So what kind of text are we processing? Every task as Input, Processing, and Output. Here are some examples:

Example 1: An employee sends an SMS message to a designated phone number with nothing but an inventory part number. In BASIC we get the ID, read the inventory record, and return data like description, available quanity, and price.

Example 2: A sales rep sends in nothing but a customer ID. The server opens the customer file and returns credit status info.

With just those two examples, assume for a moment that we have two telephone numbers and you can SMS a specific request to either one. That’s OK but a person making requests for both kinds of information would need to have two phone numbers in their contact list so that they can select and send a specific request to the right back-end processor.

But for those two options I created a “multi” handler to avoid having a different phone number for each function. This handler first takes the input and attempts a read on the Inventory file. If the item doesn’t exist it reads the Customer file. Customer IDs and Part numbers in this application are sufficiently different that there is no cross-over and the ID’s can’t be confused. So in this case we can use one phone to handle both of these functions, and more.

For more complex operations, you either need more than one phone, each with a unique subroutine handling requests, or the user making the request needs to provide a cue for what they want.

Let’s spend a minute on this concept of cues. In “real life” you can go to a Shoe store and buy shoes, or you can go to a Bakery to buy cake. When you go into one of these stores there is no confusion about why you’re there, and one store simply can’t satisfy requests that the other store can. When you call a company, you may ask to be transferred to a specific department before you provide specifics about your call – we all know how ineffective it can be to try to state your business to a receptionist.

The same holds true for SMS message processing. If your request can be for one thing or another, you must tell the server in the message how you want the request to be processed. Perhaps the user sending the message adds a prefix to their item ID: inventory gets an “I” prefix and customer status requests get a “C” prefix. So I12345 doesn’t get confused with C12345. Perhaps you would prefer the message to be more like “inv 12345” or “cust 12345”. With that cue, the BASIC code can easily parse the request to provide the correct response.

If you think about it, you’ve probably code that yourself, where an INPUT statement allows a user to enter a record ID, or “?” for New, or maybe “?” for a search. You then process the input differently depending on this user-provided cue. SMS handling is no different.

So now you know how we decide the program that processes requests: We can guess. We might have a dedicated phone to only process single requests. Or we rely on the user to tell us explicitly what they want to do.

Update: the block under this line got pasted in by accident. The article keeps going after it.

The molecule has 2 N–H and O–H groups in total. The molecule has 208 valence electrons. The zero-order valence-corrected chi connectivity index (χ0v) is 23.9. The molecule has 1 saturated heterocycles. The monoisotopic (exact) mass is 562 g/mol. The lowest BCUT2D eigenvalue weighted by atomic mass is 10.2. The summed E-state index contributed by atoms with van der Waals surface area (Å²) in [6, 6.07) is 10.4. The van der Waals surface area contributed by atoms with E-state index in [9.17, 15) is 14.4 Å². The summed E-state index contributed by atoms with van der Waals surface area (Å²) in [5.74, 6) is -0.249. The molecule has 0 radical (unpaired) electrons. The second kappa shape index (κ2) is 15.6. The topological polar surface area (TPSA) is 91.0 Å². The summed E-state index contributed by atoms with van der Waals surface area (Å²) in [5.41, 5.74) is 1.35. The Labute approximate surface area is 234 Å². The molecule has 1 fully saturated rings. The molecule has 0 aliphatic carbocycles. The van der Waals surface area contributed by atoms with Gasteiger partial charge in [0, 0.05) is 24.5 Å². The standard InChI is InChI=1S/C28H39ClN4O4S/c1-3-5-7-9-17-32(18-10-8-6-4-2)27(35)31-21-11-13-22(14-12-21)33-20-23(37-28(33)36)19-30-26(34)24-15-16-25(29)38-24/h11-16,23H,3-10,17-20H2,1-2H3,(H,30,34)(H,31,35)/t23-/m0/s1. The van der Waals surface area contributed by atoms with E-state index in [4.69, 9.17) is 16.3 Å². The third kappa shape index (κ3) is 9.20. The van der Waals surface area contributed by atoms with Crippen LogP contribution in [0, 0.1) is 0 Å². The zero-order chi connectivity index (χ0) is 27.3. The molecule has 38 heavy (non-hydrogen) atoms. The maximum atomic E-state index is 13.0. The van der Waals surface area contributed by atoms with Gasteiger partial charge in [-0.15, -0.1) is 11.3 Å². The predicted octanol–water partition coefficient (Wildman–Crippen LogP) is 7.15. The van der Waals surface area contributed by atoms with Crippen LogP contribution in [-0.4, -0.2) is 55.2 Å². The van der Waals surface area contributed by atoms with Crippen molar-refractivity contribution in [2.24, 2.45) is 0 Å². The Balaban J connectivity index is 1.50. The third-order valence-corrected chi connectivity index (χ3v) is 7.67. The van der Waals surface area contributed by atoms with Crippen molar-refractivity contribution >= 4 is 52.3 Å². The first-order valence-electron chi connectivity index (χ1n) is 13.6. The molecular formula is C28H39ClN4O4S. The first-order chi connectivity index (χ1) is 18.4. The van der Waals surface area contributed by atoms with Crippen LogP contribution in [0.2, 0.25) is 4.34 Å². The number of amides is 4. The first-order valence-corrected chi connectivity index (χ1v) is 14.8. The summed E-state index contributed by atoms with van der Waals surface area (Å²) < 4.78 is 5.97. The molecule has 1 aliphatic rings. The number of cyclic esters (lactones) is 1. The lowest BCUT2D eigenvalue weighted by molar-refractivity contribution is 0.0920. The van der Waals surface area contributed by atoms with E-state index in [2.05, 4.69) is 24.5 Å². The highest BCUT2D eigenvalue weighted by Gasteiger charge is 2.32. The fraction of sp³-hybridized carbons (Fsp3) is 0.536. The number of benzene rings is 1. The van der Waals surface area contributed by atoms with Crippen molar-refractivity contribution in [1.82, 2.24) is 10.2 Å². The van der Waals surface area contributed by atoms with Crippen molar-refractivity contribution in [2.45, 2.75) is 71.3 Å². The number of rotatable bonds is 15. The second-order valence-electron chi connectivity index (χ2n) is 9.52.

Let’s take a look at some completely different functionality. But note that now that the initial communications work is done. Absolutely no coding is done outside of the MV server. _All_ code is BASIC and _all_ data is processed in common MV files. There’s nothing in any of this anymore related to phones or web servers.

User Self-Registration

Our client wanted a user registration system. They wanted customers to provide their mobile number, name, or email address without a clerk having to enter this data at a Point of Sale (POS) terminal or over the phone. After just a few hours of work, people can now SMS their info and it gets logged in a SMS.USERS file. From there the data can be processed into the local business application as required.

Inbound messages have this structure:


For example: starfleet James T Kirk moc.esirpretnenull@ktj

In BASIC we check the group ID “starfleet” against a file SMS.GROUPS. If the group is invalid, we ignore the request and do not return a response. This is because we don’t want to process requests from people who accidentally stumble upon our phone numbers. The chance of someone accidentally providing a valid group ID in their message is slim. The email address is actually parsed off second because it’s easily identified with the “@” sign. The remainder of the message is treated as the person’s name.

With the information above, we know the group, the name, the email address, and the person’s mobile/cell phone number. What if they forget to add the email address? What if they have another email address? Another SMS can be sent without the name.

starfleet gro.sniatpacpihsratsnull@jkrik

When that message comes in we get the mobile number as part of the request. This is checked against a cross reference. We’ve seen this phone before and can open the original user record, then add the new email address to a multivalued list.

The same person can later identify themselves with a different group simply by sending a message with the new group name, like ‘vulcanfriends’. Again, we know the user from the phone number and can add the group ID into their user record, as well as perhaps updating a group list with the ID of this existing user.